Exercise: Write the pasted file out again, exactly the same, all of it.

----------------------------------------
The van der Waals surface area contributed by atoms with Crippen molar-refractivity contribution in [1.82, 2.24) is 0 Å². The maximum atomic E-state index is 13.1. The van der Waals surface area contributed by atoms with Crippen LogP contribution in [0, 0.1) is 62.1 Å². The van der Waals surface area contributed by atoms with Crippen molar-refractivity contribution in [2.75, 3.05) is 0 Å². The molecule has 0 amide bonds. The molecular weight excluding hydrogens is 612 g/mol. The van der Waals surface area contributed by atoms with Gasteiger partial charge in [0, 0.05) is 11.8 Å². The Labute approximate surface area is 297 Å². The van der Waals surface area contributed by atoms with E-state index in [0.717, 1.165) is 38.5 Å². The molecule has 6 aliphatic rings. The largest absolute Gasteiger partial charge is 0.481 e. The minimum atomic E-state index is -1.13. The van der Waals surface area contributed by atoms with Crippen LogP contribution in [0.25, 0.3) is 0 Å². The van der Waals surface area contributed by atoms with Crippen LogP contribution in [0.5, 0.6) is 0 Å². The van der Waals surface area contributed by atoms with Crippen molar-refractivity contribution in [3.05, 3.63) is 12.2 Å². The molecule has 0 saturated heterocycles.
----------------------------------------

The van der Waals surface area contributed by atoms with Crippen molar-refractivity contribution in [1.82, 2.24) is 0 Å². The maximum atomic E-state index is 13.1. The van der Waals surface area contributed by atoms with Crippen LogP contribution in [0, 0.1) is 62.1 Å². The van der Waals surface area contributed by atoms with Crippen molar-refractivity contribution in [2.75, 3.05) is 0 Å². The molecule has 0 amide bonds. The molecular weight excluding hydrogens is 612 g/mol. The van der Waals surface area contributed by atoms with Gasteiger partial charge in [0, 0.05) is 11.8 Å². The Labute approximate surface area is 297 Å². The van der Waals surface area contributed by atoms with E-state index in [0.717, 1.165) is 38.5 Å². The molecule has 6 aliphatic rings. The largest absolute Gasteiger partial charge is 0.481 e. The minimum atomic E-state index is -1.13. The van der Waals surface area contributed by atoms with Crippen LogP contribution in [0.25, 0.3) is 0 Å². The van der Waals surface area contributed by atoms with Crippen LogP contribution in [0.5, 0.6) is 0 Å². The van der Waals surface area contributed by atoms with Crippen molar-refractivity contribution in [3.05, 3.63) is 12.2 Å². The molecule has 0 saturated heterocycles.